The True Gift: A Christmas Story
Patricia MacLachlan (Juvenile Fiction)
Lily and Liam are off to Grandpa and Gran’s farm for Christmas. They always go in December and then wait for Mama and Papa to join them on Christmas Day. Lily likes the sameness that this time of year brings: the walks into town, the trip to the lilac library, and helping Gran make cookies. But when her brother spots a white cow standing alone in a snowy meadow, Lily’s predictable holiday is suddenly threatened. “Do we know if she’s lonely?” Liam asks his sister. “She’s a cow,” replies Lily. “Cows don’t care.” But Liam cares and because of this, Lily knows that White Cow is bound to ruin everything…especially Christmas.
From the author who delighted us with Sarah, Plain and Tall, Patricia MacLachlan gives readers another book filled with compassion, love, and family. She introduces us to Lily, a young girl who finds herself angered by her brother’s selfless desire to help a creature that finds itself quite alone on Christmas. Fortunately, Liam’s determined desire to bring comfort to this lonely creature is enough to eventually whittle down Lily’s stubborn defenses until at last, she surprises herself by whispering to White Cow one night, “Don’t worry. We’ll take care of you.” Those few words set in motion a turning of Lily’s heart, as well as the fate of another soul in need of rescuing.
The True Gift shows us that any small act of kindness isn’t truly small at all. By giving us a simple story of a young girl, a small boy, and a lonely white cow, MacLachlan reminds us that Christmas is about giving from the heart and that the act of bestowing even the slightest bit of charity to another being is perhaps one of the truest gifts of all.
* Book cover image attributed to www.barnesandnoble.com
The Story of Arthur Truluv
Elizabeth Berg (Adult Fiction)
Arthur Moses has had lunch with his wife Nola every day for the past six months (missing only just one day, which is not bad for an octogenarian with no car and bad knees). He departs the bus with his folding chair and bagged lunch, sits beside her headstone (she’s passed away you see, but “a promise is a promise”), and tells Nola about the day’s events or complains about their neighbor, Lucille (who considers the world to be her classroom, BUT happens to make THE most wonderful desserts). While Arthur gains comfort through his daily cemetery visits, 18-year old Maddy Harris seeks escape. Maddy is a budding photographer and artist (who is rather pretty despite that awful nose ring), but she is viewed as an outsider by her high school classmates and therefore endures relentless ridicule and abuse. At the graveyard, she finds peace, and it is here where she and Arthur meet and begin a very unlikely friendship.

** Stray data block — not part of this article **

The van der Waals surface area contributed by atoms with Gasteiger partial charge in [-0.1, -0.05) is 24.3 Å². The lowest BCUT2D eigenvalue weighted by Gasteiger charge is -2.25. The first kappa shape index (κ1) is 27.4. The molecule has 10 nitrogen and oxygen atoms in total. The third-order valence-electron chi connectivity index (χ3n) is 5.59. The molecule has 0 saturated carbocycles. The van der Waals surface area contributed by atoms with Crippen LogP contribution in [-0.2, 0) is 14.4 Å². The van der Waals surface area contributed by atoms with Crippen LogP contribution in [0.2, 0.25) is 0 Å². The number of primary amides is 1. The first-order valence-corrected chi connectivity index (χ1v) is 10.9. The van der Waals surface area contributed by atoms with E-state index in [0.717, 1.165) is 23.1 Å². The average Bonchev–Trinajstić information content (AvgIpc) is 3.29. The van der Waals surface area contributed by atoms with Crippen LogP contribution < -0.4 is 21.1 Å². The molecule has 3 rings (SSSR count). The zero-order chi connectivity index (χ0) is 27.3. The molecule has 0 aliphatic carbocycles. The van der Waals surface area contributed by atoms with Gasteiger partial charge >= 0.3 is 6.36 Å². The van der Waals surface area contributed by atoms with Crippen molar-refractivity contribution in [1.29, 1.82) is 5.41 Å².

Berg delivers an endearing, amusing, and pleasant story about three flawed individuals who, like most of us, merely want to be accepted, useful, and loved. Each one of them holds a piece to the others’ happiness and when they are placed together, they fit to form a quirky yet beautiful puzzle. This is a delightful read that is surprisingly uplifting and inspirational, despite the underlying themes of death and loss.
Early in the book, Maddy mentions that her English teacher taught her one of her favorite words: hiraeth, a Welsh word meaning yearning and grief for lost places. The Story of Arthur Truluv provides the reader with some glimmer of promise and hope that grief is never permanent and what is lost will once again be found.
* Book cover image attributed to www.penguinrandomhouse.com
The Year We Were Famous
Carole Estby Dagg (Young Adult Historical Fiction)
It’s 1896 and the Estby family is just one auction away from losing their family farm. They must either raise more than $1,000 or lose everything. Inspired by her daughter Clara’s story of Nellie Bly, the American journalist who traveled around the world in 72 days, family matriarch Helga begins writing letters seeking a financial sponsor who will pay them to walk from Washington to New York. When a publisher in New York City offers them $10,000 to make the cross-country trek, the game is officially…so to speak…afoot.